Written by Daniel Sharp
On 1 January 1818, the first edition of Mary Shelley’s horror novel Frankenstein; or, the Modern Prometheus was published. The two hundredth anniversary of its publication is coming up very soon, and in celebration of this, the Keats-Shelley Association of America has launched the ‘Frankenreads’ project. This project encourages people to commemorate the anniversary by hosting events related to the book this Halloween, and it will culminate next Halloween with an international set of readings of the novel. As such, it seems an appropriate moment to commemorate this historic work in the pages of Retrospect.
Frankenstein has inspired countless adaptations, from the very first theatrical performance in 1823 to modern films and even Liam Scarlett’s 2016 ballet production. It has been a fruitful source for creatives for two centuries and its appeal shows no sign of abating. It poses deep, serious questions on a broad range of themes – the relationship between humanity and God, parental responsibility, the dangers of unrestrained scientific innovation in the face of nature, masculinity, power, and selfhood, to list but a few.
When you hear the word ‘Frankenstein, what do you immediately think of? Chances are you picture a big, green, lumbering, dim-witted monster. This picture is one that has been impressed upon us by classic Hollywood films. It is, however, a slightly misleading view of the true nature of Shelley’s most famous character.
I shall not be one of those insufferable people who insists on the correct nomenclature of Victor and his creation (‘the scientist is Frankenstein, the monster is unnamed, you uncultured dolt!’), as the common misconception is irrelevant to this article. The real problem with many adaptations (although by no means all – Kenneth Branagh’s 1994 film adaptation is one of the best and unfortunately, one of the most underrated of these) is the simplified version of the tale they portray. Frankenstein’s Creature is not the eloquent, philosophical, existentially tormented and tragic being he is in the novel. Instead of his agility, we see his lumbering. Instead of his philosophical nature and eloquence, we see him more as an ugly rampaging monster – precisely the opposite message to that which Shelley was trying to portray.
The upcoming anniversary marks a good time to re-read and re-appreciate Mary Shelley’s astonishingly brilliant and original novel. It is a barnstorming tale, epic in scope and beautifully written; fast-paced and exciting. It is also so very emotional – I defy anyone not to feel for the plight of the Creature. I for one find Victor to be the true villain, and my sympathies upon re-reading the novel recently were still completely with the Creature.
Moving onto the origins of the story, it is worth remembering the intriguing events that inspired Shelley’s classic tale. In the summer of 1816, dominated by awful weather, Shelley and her future husband Percy Bysshe Shelley visited Lord Byron’s villa next to Lake Geneva in Switzerland. One night, with the weather preventing them from going outdoors, they sat down and agreed to engage in a contest to create a terrifying ghost story. Shelley struggled for the first few days. However, one night she dreamt of a horrifying scene, one that would develop into a novel. It was an image of a student bringing to life a creature, who would later awaken him from sleep by gazing at him with bright, unnatural eyes. The rest is history – the novel was first published in 1818 with a preface by Percy Shelley, and in 1831 Mary made some changes to the novel and added her own introduction to a second edition.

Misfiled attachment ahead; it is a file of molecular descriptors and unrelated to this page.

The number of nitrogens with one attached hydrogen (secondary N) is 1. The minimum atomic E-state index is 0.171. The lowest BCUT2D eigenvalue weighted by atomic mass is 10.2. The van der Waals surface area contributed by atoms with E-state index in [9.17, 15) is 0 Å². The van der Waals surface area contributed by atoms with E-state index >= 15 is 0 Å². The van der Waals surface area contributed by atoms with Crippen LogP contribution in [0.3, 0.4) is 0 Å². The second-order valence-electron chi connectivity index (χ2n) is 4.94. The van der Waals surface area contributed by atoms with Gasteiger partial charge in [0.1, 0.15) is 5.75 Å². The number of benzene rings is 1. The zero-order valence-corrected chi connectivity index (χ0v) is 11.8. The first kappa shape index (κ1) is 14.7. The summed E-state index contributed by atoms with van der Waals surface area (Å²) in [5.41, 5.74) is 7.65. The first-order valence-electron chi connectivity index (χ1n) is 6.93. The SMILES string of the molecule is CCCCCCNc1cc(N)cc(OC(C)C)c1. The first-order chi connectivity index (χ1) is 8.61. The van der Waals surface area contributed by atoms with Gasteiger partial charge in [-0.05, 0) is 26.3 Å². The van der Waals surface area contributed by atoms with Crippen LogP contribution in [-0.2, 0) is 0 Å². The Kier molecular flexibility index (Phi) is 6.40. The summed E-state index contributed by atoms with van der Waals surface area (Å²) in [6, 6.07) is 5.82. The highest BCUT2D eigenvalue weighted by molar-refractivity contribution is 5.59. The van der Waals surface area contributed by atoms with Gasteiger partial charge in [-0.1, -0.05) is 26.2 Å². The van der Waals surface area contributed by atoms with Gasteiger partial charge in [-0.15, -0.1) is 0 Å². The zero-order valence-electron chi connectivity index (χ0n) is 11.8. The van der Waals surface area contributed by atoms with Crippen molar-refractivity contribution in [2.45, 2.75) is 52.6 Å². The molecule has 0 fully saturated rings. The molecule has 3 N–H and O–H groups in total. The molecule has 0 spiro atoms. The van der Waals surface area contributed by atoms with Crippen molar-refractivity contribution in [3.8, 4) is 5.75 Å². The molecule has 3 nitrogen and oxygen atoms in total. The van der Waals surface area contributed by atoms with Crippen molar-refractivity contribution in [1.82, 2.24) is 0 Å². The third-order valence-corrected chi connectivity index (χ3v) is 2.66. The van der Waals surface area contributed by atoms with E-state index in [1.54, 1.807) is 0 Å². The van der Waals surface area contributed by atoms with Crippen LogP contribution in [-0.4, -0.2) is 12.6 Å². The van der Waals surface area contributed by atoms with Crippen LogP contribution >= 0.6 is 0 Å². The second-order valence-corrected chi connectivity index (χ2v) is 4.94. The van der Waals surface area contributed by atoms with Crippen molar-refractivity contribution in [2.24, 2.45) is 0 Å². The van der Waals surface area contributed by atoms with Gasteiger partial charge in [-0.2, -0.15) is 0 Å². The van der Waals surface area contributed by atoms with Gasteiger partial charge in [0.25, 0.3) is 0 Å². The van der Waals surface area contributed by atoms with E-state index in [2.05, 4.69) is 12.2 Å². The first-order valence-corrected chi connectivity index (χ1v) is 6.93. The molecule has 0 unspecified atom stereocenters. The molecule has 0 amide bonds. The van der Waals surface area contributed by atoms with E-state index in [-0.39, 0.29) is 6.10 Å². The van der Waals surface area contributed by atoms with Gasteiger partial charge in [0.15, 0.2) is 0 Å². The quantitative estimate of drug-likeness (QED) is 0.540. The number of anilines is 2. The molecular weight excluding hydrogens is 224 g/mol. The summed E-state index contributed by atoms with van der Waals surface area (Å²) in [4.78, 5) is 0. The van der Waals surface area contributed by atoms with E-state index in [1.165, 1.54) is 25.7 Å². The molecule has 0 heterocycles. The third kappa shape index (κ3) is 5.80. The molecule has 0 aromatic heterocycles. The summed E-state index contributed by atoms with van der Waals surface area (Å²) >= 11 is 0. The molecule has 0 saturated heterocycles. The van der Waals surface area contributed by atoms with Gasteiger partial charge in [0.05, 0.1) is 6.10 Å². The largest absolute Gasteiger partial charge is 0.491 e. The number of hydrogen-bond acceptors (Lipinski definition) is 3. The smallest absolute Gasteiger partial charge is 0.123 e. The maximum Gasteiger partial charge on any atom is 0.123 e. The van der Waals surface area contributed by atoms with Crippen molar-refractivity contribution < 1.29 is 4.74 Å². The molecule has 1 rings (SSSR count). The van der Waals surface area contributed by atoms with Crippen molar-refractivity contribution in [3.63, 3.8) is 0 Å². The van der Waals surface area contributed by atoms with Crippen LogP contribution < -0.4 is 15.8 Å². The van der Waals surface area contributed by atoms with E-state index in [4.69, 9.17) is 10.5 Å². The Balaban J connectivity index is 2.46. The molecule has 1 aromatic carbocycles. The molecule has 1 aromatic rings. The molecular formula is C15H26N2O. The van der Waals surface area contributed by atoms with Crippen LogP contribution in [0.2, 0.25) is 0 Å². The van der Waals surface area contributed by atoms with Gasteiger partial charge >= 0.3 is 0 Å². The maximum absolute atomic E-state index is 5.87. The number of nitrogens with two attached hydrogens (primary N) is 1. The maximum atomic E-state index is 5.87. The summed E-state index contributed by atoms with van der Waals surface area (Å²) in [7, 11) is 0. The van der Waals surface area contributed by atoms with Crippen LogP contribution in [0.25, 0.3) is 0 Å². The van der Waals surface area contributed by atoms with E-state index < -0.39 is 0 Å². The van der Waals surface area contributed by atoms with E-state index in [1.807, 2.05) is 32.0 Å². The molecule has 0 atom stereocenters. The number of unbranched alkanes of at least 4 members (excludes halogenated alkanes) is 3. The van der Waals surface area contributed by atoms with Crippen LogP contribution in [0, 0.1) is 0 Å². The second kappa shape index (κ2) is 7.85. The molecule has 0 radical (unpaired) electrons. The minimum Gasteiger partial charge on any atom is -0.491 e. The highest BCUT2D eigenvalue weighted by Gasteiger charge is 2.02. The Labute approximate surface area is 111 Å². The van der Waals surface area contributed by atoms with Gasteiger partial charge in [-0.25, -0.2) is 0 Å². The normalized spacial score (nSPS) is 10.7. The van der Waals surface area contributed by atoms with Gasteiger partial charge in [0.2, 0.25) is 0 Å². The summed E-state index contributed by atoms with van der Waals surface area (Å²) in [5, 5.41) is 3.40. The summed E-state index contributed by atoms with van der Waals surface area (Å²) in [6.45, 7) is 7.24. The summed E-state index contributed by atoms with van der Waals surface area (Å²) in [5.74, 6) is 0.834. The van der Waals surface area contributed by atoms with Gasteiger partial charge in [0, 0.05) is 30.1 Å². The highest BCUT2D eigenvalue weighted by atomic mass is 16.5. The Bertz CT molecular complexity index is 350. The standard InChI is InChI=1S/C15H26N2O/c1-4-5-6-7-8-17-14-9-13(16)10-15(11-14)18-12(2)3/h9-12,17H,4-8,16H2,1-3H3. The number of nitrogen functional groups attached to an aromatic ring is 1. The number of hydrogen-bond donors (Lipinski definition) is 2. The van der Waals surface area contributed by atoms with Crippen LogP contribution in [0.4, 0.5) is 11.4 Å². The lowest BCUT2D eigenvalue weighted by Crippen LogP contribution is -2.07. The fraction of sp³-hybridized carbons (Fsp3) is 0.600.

There were many influences on Shelley’s perception, of course. The most interesting suggestion I have come across is from Joyce E. Chaplin, who has suggested that Victor Frankenstein was modelled on Benjamin Franklin. Many called him the ‘Modern Prometheus’ due to his immense scientific achievements (importantly revolving around electricity). Chaplin amusingly suggests that ‘Frankenstein’ could well read as ‘Franklin-stein’. Another inspiration for Victor, according to Maurice Hindle, comes from the Romantic poets themselves, such as Percy Shelley and Lord Byron. In their poetry, seeking to refashion the world, Mary perhaps saw potential dangers inherent in an overreaching mankind. Indeed, Hindle points out that some of the physical descriptions of Victor in the novel mirror Percy Shelley’s own appearance.
In the novel, the Creature is presented to us as a blank slate, or tabula rasa in Lockean terms. He experiences things and learns through sensation – he has no a priori knowledge, and painstakingly teaches himself language through observing a small family in a cottage. The Creature tells the tale of his first experiences to Victor after cornering his creator and demanding he produces a female companion for him. This, he believes, will alleviate his loneliness, for he has suffered from isolation, and has been rejected and attacked when all he wanted was to receive and give love to people. Ultimately, rejection turned him into a monster, and led him to murder some of Victor’s most beloved family members. In this horror story, humanity is the true horror.
Alas, Victor eventually reneges on his agreement to provide the Creature with a companion, which culminates in a beautifully sad climax and a haunting final sentence. Above all else, – above the horror, the drama, the epic scale of the tale – this is a story of emotion, isolation, rejection, pain and loss. Two hundred years on, Mary Shelley’s greatest work remains powerfully relevant and challenging. It deserves to be read, remembered and appreciated for many centuries to come.